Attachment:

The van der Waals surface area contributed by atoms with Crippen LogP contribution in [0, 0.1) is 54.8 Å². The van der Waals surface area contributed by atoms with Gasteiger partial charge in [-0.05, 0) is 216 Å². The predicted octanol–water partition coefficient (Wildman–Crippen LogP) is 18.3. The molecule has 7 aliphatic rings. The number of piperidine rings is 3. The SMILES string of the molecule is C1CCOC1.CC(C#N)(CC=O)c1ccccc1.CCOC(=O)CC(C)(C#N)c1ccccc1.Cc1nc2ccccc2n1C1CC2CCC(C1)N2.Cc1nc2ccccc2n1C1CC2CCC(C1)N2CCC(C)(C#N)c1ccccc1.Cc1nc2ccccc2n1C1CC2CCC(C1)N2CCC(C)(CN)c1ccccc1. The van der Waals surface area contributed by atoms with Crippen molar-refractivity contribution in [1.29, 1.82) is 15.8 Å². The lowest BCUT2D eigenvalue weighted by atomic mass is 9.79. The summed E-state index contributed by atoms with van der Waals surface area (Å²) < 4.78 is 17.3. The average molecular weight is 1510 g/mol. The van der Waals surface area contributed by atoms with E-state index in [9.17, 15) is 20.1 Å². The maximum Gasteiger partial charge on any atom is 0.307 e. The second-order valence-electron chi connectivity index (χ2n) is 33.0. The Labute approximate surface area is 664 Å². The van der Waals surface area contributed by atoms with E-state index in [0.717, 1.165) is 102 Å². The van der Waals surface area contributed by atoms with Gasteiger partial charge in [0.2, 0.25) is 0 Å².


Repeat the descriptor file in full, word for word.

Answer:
The van der Waals surface area contributed by atoms with Crippen LogP contribution in [0, 0.1) is 54.8 Å². The van der Waals surface area contributed by atoms with Gasteiger partial charge in [-0.05, 0) is 216 Å². The predicted octanol–water partition coefficient (Wildman–Crippen LogP) is 18.3. The molecule has 7 aliphatic rings. The number of piperidine rings is 3. The SMILES string of the molecule is C1CCOC1.CC(C#N)(CC=O)c1ccccc1.CCOC(=O)CC(C)(C#N)c1ccccc1.Cc1nc2ccccc2n1C1CC2CCC(C1)N2.Cc1nc2ccccc2n1C1CC2CCC(C1)N2CCC(C)(C#N)c1ccccc1.Cc1nc2ccccc2n1C1CC2CCC(C1)N2CCC(C)(CN)c1ccccc1. The van der Waals surface area contributed by atoms with Crippen molar-refractivity contribution in [1.29, 1.82) is 15.8 Å². The lowest BCUT2D eigenvalue weighted by atomic mass is 9.79. The summed E-state index contributed by atoms with van der Waals surface area (Å²) < 4.78 is 17.3. The average molecular weight is 1510 g/mol. The van der Waals surface area contributed by atoms with E-state index in [9.17, 15) is 20.1 Å². The maximum Gasteiger partial charge on any atom is 0.307 e. The second-order valence-electron chi connectivity index (χ2n) is 33.0. The Labute approximate surface area is 664 Å². The van der Waals surface area contributed by atoms with E-state index in [0.717, 1.165) is 102 Å². The van der Waals surface area contributed by atoms with Gasteiger partial charge in [0.2, 0.25) is 0 Å².